Why sell out?
Jane Purdom delves into the minefield of multinational firms and discovers that “the idea of selling out is far from simple”
The Big Four in the world of business, the Big Five in the world of law — any final year student knows what these terms mean. Multinational firms that have set up in Ireland for what some may consider questionable interests, looking to entice soon-to-be-graduates at every possible opportunity.
This interest is not unidirectional, with a sizeable number of final year students flocking to apply and ideally pursue what is often a minimum three-year training contract with one of these massive companies. The contract usually involves a rigid exit clause, long hours, and a far from “adventurous” start to your adult life. So one has to ask – why?
If one considers what many think of as “the dream” – travelling the world before settling down to a glamorous and innovative career doing what you love – it has to be asked: when did a graduate contract with a big organisation become a more appealing option?
Research took me initially to first year students. I knew not to go in search of answers from any younger group; it is hard to imagine a class of children telling me that, rather than wanting to be singers and superheroes, they instead would like to pursue a three-year audit contract with Deloitte. On attempting to discover if first year students had already resigned themselves to one of these streamlined graduate programs, I found that the majority had not.
Many new Arts and Science students were confident that, despite a lack of paid graduate opportunities, they would secure one in their field, and would never even consider a graduate contract with one of these multinational organisations. The breakdown of degree disciplines that the likes of PwC and KPMG pride themselves on hiring at entry level showed me that many of these students would at some point change their minds. It is just a question of finding out where and how this massive shift in outlook and ambition occurs.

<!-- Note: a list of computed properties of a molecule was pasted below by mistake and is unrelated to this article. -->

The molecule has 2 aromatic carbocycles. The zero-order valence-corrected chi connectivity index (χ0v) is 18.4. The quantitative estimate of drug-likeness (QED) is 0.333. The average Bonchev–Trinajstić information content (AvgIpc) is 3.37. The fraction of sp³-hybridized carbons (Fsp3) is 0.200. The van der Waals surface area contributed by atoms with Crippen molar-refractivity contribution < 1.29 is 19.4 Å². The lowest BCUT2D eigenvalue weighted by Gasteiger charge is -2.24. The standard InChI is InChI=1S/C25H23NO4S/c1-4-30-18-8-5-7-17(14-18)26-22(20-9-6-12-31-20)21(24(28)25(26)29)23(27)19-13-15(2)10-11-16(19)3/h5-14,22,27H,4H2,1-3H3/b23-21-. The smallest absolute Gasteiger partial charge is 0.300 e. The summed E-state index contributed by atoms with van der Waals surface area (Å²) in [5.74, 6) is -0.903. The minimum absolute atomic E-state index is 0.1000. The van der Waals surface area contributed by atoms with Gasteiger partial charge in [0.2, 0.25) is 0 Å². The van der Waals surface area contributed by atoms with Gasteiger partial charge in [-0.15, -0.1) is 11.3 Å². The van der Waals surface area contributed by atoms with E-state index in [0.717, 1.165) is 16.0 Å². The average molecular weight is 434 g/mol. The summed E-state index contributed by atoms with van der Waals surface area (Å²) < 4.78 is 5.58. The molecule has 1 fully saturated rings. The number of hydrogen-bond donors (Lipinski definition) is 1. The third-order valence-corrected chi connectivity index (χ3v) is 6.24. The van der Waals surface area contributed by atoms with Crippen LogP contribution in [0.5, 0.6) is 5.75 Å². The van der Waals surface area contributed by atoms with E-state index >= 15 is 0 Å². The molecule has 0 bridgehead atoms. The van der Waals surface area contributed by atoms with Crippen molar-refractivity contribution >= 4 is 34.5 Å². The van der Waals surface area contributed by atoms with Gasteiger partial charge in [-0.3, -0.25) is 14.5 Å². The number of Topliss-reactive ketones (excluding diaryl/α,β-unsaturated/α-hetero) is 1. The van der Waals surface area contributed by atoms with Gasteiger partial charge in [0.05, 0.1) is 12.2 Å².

The sophister outlook
I contacted third and final year students who were now considering, or had just signed, a graduate contract with a multinational. I initially thought that I would be met with a degree of what some may consider denial – a rigid belief that this was not selling out, that this had been a dream all along.
However, millennials as a generation are thoughtful and more aware of ourselves than our predecessors, and so this was not the case. As contemporary living has become so inherently complex, so had this decision.
Selling out? We won’t be earning that much money, or at least not initially. The promise of salaries doubling, even trebling, on completion of exams is certainly an enticing tool for attracting graduates.
Not being able to travel? Well, what if you’ve already lived in the USA, or Canada, and with this contract can work for six months in Southeast Asia if you so wish? In this case, it can’t be denied that graduate recruitment in these firms is doing a great job engaging with their target group.
A rational decision
With this information, I could understand how many students rationalised their decision to sign on the dotted line with a corporate giant. However, as a generation of critical thinkers and analysers with a stronger sense of social responsibility than any of our predecessors, I had to consider if the answers that I had received merely skimmed the surface of what might potentially be a life-altering decision. I had to wonder if these young people had, like myself, grappled with the socioeconomic consequences of the corporate world that they were queuing up to enter.